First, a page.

Kelowna starting $55M worth of flood mitigation work on Mill Creek | iNFOnews | Thompson-Okanagan's News Source

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Kelowna starting $55M worth of flood mitigation work on Mill Creek

This diversion gate on Mill Creek is a challenge to manage and clean during spring floods like this one in 2017.
Image Credit: SUBMITTED/City of Kelowna

The City of Kelowna is about to take the first step in a six-year project to reduce the flooding risk for homes and businesses in the city's downtown.

The city got a $22 million federal government grant in 2019 to help cover the $55 million cost of improvements along Mill Creek. It runs east of the Kelowna International Airport, next to the Okanagan Rail Trail then through residential neighbourhoods before flowing into Okanagan Lake just south of the Bennett bridge.

The project will start with the renovation of the 35-year-old diversion gates that redirect water at peak times from Mill Creek into pipes running along Leckie Road to Mission Creek.

“That structure is an operational challenge every time freshet occurs in the spring so we’re doing some major upgrades to it,” Rod MacLean, the city’s utility planning manager, explained.

The diversion structure tends to get plugged with trees and other debris that gets pushed down into the water and reduces the flow through the diversion pipes. That can result in spikes of water causing damage downstream and can be difficult, even dangerous, to remove.

The first stage of the project will be to upgrade the concrete, raise the structure a bit and replace screens. A large “grizzly” rack will be moved further away from the structure and angled, so trees will rise upwards where they can be removed more easily and don’t impede the water flow.

A smaller screen will have brushes to automatically clear smaller debris away, MacLean said.

Later, work in the creek bed will allow a small pond to be created during peak water flows to slow it down so it’s more easily managed.

“It will never be perfect because of the confined space we have around there,” MacLean said.

The walkway on Mill Creek is seen during lower water in the fall of 2020.
The walkway on Mill Creek is seen during lower water in the fall of 2020.
Image Credit: SUBMITTED/City of Kelowna

This initial stage of the project will cost upwards to $5 million but there’s much more work to be done over the next six years, which is the time limit for the provincial grant money.

That work will include improvements along Mill Creek both upstream and downstream of the diversion structure.

There are no plans to significantly increase the amount of water that can be diverted to Mission Creek, but there will be some minor capacity increases, MacLean said.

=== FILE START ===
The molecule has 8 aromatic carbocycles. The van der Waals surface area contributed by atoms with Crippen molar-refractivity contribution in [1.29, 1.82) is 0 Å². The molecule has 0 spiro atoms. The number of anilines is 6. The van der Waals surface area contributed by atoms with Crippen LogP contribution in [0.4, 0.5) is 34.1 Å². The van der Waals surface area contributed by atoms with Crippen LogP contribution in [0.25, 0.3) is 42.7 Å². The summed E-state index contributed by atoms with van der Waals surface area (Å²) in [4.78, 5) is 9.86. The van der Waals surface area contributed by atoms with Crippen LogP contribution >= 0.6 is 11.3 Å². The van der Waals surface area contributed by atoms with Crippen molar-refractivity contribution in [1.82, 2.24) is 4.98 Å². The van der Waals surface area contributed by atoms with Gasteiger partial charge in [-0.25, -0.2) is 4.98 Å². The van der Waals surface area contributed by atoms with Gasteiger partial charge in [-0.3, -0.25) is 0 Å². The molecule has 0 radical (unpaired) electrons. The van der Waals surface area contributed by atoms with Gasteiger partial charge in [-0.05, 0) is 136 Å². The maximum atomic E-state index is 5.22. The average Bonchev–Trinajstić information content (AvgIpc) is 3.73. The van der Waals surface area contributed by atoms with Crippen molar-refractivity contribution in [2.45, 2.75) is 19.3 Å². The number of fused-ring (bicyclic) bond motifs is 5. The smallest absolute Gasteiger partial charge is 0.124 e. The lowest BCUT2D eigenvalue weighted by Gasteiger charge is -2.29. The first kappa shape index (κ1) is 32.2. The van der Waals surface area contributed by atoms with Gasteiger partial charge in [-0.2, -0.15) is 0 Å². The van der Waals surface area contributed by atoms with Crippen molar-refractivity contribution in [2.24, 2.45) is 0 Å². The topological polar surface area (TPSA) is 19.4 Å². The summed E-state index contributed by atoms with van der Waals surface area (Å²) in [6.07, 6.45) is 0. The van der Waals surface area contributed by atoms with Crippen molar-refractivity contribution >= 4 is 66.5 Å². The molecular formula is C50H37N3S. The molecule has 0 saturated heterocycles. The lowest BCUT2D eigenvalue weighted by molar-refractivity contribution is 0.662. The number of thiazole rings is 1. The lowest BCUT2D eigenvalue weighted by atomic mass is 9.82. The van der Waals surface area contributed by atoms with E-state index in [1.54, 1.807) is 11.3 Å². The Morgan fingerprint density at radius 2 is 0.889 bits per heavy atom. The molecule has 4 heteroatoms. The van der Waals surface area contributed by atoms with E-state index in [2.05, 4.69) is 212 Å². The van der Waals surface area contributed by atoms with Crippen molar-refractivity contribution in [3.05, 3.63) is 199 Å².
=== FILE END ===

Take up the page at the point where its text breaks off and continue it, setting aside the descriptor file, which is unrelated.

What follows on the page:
READ MORE: Millions to be spent to keep Kelowna residents safe from Mill Creek

“We’re leaving that the way it is,” he said. “It would be a nightmare twinning it and we’re also dealing with flows on Mission Creek so we don’t want to be doing more than necessary.”

Instead, he’s looking at improving Brandt’s Creek as part of the overall project to carry some overflow when necessary.

Part of that work will likely include making Brandt’s Creek more natural through the city’s industrial North End.

READ MORE: UPDATE: Kelowna's Mill Creek spills over its bank, flooding apartment building, houses

“When it gets into the industrial area, it ceases to look like a creek. It’s more like a channelized ditch,” MacLean said. “We will create conditions where Brandt’s Creek looks more like a creek and has some fish bearing abilities.

"Everything we’re doing includes flood management, but also includes major upgrades to recover some of the fish passage and fish riparian conditions that have been lost over the years.”

The city is processing a development permit application for the diversion project with the expectation that the work will be done before next year’s spring freshet.

 — This story was updated at 11 a.m. Nov. 22, 2021, to indicate the grant was from the federal government and there will be some minor capacity increases to the flow of water to Mission Creek.

To contact a reporter for this story, email Rob Munro or call 250-808-0143 or email the editor. You can also submit photos, videos or news tips to the newsroom and be entered to win a monthly prize draw.

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